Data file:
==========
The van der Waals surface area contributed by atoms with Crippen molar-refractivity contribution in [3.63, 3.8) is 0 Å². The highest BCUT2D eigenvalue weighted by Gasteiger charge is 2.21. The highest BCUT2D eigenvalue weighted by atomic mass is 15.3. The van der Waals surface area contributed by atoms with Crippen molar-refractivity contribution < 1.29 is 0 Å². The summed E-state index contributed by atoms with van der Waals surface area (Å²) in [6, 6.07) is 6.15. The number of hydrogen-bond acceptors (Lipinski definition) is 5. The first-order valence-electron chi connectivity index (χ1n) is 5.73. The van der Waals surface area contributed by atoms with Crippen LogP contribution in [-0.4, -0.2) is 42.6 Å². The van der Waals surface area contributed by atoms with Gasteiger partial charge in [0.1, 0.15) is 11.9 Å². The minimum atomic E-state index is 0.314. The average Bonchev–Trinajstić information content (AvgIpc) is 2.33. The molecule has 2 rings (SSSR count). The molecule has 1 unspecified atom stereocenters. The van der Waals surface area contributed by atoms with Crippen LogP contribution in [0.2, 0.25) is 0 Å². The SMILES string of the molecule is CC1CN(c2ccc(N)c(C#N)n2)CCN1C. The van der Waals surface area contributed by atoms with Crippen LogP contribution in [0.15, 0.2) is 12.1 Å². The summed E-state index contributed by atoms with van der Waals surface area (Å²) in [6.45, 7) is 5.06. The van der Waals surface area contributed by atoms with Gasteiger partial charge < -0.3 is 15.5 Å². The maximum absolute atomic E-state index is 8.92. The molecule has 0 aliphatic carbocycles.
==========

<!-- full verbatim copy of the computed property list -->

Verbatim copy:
The van der Waals surface area contributed by atoms with Crippen molar-refractivity contribution in [3.63, 3.8) is 0 Å². The highest BCUT2D eigenvalue weighted by Gasteiger charge is 2.21. The highest BCUT2D eigenvalue weighted by atomic mass is 15.3. The van der Waals surface area contributed by atoms with Crippen molar-refractivity contribution < 1.29 is 0 Å². The summed E-state index contributed by atoms with van der Waals surface area (Å²) in [6, 6.07) is 6.15. The number of hydrogen-bond acceptors (Lipinski definition) is 5. The first-order valence-electron chi connectivity index (χ1n) is 5.73. The van der Waals surface area contributed by atoms with Crippen LogP contribution in [-0.4, -0.2) is 42.6 Å². The van der Waals surface area contributed by atoms with Gasteiger partial charge in [0.1, 0.15) is 11.9 Å². The minimum atomic E-state index is 0.314. The average Bonchev–Trinajstić information content (AvgIpc) is 2.33. The molecule has 2 rings (SSSR count). The molecule has 1 unspecified atom stereocenters. The van der Waals surface area contributed by atoms with Crippen LogP contribution in [0.2, 0.25) is 0 Å². The SMILES string of the molecule is CC1CN(c2ccc(N)c(C#N)n2)CCN1C. The van der Waals surface area contributed by atoms with Crippen LogP contribution in [0.15, 0.2) is 12.1 Å². The summed E-state index contributed by atoms with van der Waals surface area (Å²) in [6.45, 7) is 5.06. The van der Waals surface area contributed by atoms with Gasteiger partial charge < -0.3 is 15.5 Å². The maximum absolute atomic E-state index is 8.92. The molecule has 0 aliphatic carbocycles.